As a sidebar, how many new teachers come out from Colleges of Education with their freshly minted BA/BS knowing *any* of this? It would be nice if universities took the time to teach prospective teachers some first-rate epistemology in their Ed. classes instead of the specious, out of date, non-peer reviewed, touchy-feely, crap and dog-and-pony-show hoop jumping busywork that passes for graduation requirements.

But I understate :)

deichmans said...

Dr. Von,

Excellent post! I agree that we all need to consider the why of our primary education systems (note the deliberate plural).

Pope Benedict recently said "Faith without reason leads to fanaticism." I think this is a very apt point, especially when you consider the consequences of a system pegged to standardized test scores.

It would be useful to survey the nations with successful economies and their approach to education. Do cultures that promote rote memorization fare better than those that promote interpretation and horizontal thinking? (My modest understanding of Arab culture is that they fall in the former category: the honorific "al-Sharif" is bestowed on those who have recited the entire Quran from memory.)

I for one am a strong proponent of innovation and creativity, and I strive to encourage and nurture those abilities in my own kids. Despite NCLB and Otis-Lennon and TCAPs and SATs. :-)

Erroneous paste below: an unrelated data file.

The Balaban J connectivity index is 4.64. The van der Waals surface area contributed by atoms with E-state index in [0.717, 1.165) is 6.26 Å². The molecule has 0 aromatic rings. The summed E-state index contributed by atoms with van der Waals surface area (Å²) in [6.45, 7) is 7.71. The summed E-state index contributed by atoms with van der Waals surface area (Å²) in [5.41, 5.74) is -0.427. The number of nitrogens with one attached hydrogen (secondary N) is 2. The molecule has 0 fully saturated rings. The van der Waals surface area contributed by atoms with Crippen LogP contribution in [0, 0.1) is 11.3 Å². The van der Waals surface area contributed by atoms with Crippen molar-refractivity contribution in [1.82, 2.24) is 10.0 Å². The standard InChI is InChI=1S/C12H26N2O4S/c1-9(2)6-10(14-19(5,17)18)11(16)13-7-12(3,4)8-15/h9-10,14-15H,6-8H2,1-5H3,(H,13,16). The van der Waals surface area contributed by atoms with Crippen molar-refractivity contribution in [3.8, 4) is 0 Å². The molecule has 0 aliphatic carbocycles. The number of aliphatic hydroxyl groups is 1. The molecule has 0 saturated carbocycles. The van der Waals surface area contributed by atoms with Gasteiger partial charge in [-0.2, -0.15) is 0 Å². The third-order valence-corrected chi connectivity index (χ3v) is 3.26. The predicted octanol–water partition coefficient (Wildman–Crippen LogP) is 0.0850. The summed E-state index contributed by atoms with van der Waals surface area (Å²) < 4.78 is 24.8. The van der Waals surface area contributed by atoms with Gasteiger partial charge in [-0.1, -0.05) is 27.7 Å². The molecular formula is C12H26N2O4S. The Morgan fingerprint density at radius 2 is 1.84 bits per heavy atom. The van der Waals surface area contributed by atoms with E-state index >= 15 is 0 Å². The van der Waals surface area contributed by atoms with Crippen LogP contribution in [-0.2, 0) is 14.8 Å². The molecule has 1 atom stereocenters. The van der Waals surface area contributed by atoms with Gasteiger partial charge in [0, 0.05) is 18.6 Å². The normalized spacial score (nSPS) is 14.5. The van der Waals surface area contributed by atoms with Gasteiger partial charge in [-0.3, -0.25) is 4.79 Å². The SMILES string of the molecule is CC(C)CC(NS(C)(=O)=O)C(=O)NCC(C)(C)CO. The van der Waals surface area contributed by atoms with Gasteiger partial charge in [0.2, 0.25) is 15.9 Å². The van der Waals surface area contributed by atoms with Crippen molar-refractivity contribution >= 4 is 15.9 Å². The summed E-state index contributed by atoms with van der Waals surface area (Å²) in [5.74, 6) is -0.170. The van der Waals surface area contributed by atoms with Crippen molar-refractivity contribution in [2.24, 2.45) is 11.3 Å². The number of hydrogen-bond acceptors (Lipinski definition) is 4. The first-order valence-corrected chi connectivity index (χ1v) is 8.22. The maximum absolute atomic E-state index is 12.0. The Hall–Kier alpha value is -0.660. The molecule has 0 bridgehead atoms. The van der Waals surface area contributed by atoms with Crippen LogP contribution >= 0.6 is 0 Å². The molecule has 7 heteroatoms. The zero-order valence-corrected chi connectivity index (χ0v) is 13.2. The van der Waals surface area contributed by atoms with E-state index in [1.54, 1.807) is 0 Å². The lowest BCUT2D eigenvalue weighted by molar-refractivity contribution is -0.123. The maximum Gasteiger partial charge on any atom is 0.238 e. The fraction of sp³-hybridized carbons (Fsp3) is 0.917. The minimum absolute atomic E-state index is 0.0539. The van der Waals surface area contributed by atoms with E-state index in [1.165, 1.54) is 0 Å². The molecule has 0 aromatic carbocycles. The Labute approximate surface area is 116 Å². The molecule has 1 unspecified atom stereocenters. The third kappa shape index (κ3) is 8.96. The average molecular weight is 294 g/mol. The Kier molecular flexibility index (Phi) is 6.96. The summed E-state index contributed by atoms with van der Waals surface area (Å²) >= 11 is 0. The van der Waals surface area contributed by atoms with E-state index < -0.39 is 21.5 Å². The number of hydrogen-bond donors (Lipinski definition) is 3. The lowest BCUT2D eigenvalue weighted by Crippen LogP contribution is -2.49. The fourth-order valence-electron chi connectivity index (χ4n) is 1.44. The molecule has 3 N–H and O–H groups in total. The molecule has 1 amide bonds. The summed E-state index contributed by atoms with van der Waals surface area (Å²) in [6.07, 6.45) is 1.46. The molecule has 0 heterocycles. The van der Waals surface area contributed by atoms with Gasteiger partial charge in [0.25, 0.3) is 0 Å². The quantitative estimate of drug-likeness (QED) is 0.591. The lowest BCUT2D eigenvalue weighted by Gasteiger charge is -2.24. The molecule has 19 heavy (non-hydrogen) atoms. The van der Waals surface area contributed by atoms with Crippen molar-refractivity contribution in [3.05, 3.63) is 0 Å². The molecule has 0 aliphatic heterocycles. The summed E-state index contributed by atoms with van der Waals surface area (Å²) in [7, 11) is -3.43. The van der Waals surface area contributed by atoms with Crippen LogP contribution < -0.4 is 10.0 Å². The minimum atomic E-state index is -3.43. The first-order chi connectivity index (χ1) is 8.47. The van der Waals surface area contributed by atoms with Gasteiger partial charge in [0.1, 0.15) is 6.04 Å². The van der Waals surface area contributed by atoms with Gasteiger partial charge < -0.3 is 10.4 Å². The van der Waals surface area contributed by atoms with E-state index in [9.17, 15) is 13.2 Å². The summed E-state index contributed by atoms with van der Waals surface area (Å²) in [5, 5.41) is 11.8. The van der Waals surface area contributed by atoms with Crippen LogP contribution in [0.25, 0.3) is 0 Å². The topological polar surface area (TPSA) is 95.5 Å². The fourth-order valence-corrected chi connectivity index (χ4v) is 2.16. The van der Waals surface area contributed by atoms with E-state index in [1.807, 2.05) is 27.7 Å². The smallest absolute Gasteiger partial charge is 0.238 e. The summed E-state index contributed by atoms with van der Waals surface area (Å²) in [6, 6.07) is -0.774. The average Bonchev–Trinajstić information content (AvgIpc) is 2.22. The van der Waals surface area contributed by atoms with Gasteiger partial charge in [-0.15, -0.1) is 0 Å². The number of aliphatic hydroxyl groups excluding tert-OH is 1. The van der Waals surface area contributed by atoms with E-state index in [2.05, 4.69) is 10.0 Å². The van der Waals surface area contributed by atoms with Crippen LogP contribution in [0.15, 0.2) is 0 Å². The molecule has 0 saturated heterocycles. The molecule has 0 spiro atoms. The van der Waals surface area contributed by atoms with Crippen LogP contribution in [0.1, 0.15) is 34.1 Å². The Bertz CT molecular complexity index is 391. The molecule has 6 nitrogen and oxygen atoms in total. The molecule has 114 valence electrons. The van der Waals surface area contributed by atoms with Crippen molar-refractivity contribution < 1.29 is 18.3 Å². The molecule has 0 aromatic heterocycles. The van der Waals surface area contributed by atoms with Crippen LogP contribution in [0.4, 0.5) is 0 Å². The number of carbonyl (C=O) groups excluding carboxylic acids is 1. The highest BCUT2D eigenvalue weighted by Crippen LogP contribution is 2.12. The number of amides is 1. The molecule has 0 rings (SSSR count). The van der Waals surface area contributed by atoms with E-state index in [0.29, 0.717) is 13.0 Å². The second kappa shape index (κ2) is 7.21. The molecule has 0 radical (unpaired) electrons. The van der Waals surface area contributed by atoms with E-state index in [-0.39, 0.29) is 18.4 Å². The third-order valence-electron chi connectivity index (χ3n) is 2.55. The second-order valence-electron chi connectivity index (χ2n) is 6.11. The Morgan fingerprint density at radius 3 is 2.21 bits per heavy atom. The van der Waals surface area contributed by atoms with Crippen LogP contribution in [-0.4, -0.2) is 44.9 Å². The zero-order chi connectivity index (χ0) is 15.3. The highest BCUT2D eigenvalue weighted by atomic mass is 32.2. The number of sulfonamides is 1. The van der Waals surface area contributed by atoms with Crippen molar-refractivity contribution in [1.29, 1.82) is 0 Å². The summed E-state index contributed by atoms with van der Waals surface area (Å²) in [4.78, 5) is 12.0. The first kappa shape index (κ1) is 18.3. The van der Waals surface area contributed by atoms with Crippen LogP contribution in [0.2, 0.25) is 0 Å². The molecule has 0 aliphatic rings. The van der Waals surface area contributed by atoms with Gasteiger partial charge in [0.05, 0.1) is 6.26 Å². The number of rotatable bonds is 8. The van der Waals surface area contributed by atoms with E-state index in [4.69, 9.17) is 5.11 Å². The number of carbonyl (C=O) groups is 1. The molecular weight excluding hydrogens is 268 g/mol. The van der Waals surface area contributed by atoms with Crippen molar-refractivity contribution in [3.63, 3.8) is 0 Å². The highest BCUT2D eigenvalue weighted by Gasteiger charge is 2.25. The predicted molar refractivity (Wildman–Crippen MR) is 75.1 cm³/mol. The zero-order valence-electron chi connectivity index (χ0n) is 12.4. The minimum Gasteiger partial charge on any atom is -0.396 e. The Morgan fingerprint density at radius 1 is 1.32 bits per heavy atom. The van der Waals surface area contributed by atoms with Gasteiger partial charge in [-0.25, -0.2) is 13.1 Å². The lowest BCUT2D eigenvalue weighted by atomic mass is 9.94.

David said...

Hey Doc V,

Execellent post.

My school system is currently being "reorganized". Which seems to me giving everyone pink slips, rehiring all the people fired, and claiming that change has been made for the better. Absolutely none of the key issues you mentioned are thoughtfuly adressed, though the staff certainly is reminded how fragile their careers are.

The major issue as I see it is that we lack a consensus of the goals of education. My varied, and mostly mind-numbing college ed courses talked at length about how there are goals, but never talked about what they were or how we prioritize them.

Consider different families: My parents believed that knowledge and learning for their own sake are the most important truth and goal of life. Alternatively, my good friends parents taught him that one should attend college so that you can get a good job and be financially stable and sustain your family. These are both completely reasonable premises but the consequenses of each are completely different. If the goal is to learn enough work then apprenticeships would be a much more effective form of education. If the former families goals are shared than rigor and experimentation are a must.

Certainly worth noting is that both my friend and I are successful (as we see it) and happy. So what IS that goal of education? Success? as measured by whom? Happiness? Is education nessecary for that for all people? There is a lack of agreement about what we are trying to accomplish on a very base level, which prevents us from having a real conversation about change.

As I see it we will never have a nation, much less world wide agreement on our long term goals therefore, to set create national standards like NCLB will never satisfy.

Sadly, the bell has rung and I have to teach a low level math class how to pass a state test in four weeks, so I must cut this off. I hope this conversation continues, as it should.